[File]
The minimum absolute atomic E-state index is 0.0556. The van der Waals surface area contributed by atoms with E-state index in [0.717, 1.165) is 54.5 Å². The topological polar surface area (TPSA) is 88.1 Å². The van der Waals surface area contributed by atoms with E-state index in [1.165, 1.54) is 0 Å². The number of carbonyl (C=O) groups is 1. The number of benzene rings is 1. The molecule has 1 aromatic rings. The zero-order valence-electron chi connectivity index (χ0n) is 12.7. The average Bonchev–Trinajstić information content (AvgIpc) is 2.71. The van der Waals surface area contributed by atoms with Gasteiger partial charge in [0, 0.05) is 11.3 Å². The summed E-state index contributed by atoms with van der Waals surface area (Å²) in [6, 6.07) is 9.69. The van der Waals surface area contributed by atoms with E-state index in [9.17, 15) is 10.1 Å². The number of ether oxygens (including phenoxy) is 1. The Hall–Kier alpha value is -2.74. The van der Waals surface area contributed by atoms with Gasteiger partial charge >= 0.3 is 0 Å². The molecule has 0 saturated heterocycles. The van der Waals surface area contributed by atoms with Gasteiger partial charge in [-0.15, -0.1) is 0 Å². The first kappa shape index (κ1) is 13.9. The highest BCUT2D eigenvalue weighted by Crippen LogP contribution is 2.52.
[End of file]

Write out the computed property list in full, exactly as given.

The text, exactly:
The minimum absolute atomic E-state index is 0.0556. The van der Waals surface area contributed by atoms with E-state index in [0.717, 1.165) is 54.5 Å². The topological polar surface area (TPSA) is 88.1 Å². The van der Waals surface area contributed by atoms with E-state index in [1.165, 1.54) is 0 Å². The number of carbonyl (C=O) groups is 1. The number of benzene rings is 1. The molecule has 1 aromatic rings. The zero-order valence-electron chi connectivity index (χ0n) is 12.7. The average Bonchev–Trinajstić information content (AvgIpc) is 2.71. The van der Waals surface area contributed by atoms with Gasteiger partial charge in [0, 0.05) is 11.3 Å². The summed E-state index contributed by atoms with van der Waals surface area (Å²) in [6, 6.07) is 9.69. The van der Waals surface area contributed by atoms with E-state index in [9.17, 15) is 10.1 Å². The number of ether oxygens (including phenoxy) is 1. The Hall–Kier alpha value is -2.74. The van der Waals surface area contributed by atoms with Gasteiger partial charge >= 0.3 is 0 Å². The molecule has 0 saturated heterocycles. The van der Waals surface area contributed by atoms with Gasteiger partial charge in [-0.15, -0.1) is 0 Å². The first kappa shape index (κ1) is 13.9. The highest BCUT2D eigenvalue weighted by Crippen LogP contribution is 2.52.